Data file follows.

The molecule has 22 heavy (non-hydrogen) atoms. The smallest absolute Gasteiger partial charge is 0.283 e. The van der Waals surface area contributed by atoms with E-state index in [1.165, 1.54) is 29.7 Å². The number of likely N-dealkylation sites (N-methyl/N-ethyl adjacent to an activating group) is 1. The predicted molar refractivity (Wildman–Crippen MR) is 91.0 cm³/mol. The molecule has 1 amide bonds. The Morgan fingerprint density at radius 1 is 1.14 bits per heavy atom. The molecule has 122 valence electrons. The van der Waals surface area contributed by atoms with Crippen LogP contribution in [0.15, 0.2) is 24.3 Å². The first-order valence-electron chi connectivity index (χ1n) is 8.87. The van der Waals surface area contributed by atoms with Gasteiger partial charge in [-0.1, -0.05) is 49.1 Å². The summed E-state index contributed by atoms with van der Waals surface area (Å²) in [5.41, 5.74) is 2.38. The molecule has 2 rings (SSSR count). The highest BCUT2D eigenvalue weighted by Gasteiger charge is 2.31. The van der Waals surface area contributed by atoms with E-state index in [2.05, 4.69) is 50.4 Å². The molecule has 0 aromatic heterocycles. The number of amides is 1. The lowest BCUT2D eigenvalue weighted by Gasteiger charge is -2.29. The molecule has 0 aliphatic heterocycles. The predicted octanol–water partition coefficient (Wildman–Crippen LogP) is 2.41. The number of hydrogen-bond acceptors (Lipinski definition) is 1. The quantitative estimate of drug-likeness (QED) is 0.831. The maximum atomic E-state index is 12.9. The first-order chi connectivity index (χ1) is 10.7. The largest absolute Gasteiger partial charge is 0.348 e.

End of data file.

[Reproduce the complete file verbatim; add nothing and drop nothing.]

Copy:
The molecule has 22 heavy (non-hydrogen) atoms. The smallest absolute Gasteiger partial charge is 0.283 e. The van der Waals surface area contributed by atoms with E-state index in [1.165, 1.54) is 29.7 Å². The number of likely N-dealkylation sites (N-methyl/N-ethyl adjacent to an activating group) is 1. The predicted molar refractivity (Wildman–Crippen MR) is 91.0 cm³/mol. The molecule has 1 amide bonds. The Morgan fingerprint density at radius 1 is 1.14 bits per heavy atom. The molecule has 122 valence electrons. The van der Waals surface area contributed by atoms with Crippen LogP contribution in [0.15, 0.2) is 24.3 Å². The first-order valence-electron chi connectivity index (χ1n) is 8.87. The van der Waals surface area contributed by atoms with Gasteiger partial charge in [-0.1, -0.05) is 49.1 Å². The summed E-state index contributed by atoms with van der Waals surface area (Å²) in [5.41, 5.74) is 2.38. The molecule has 2 rings (SSSR count). The highest BCUT2D eigenvalue weighted by Gasteiger charge is 2.31. The van der Waals surface area contributed by atoms with E-state index in [2.05, 4.69) is 50.4 Å². The molecule has 0 aromatic heterocycles. The number of amides is 1. The lowest BCUT2D eigenvalue weighted by Gasteiger charge is -2.29. The molecule has 0 aliphatic heterocycles. The predicted octanol–water partition coefficient (Wildman–Crippen LogP) is 2.41. The number of hydrogen-bond acceptors (Lipinski definition) is 1. The quantitative estimate of drug-likeness (QED) is 0.831. The maximum atomic E-state index is 12.9. The first-order chi connectivity index (χ1) is 10.7. The largest absolute Gasteiger partial charge is 0.348 e.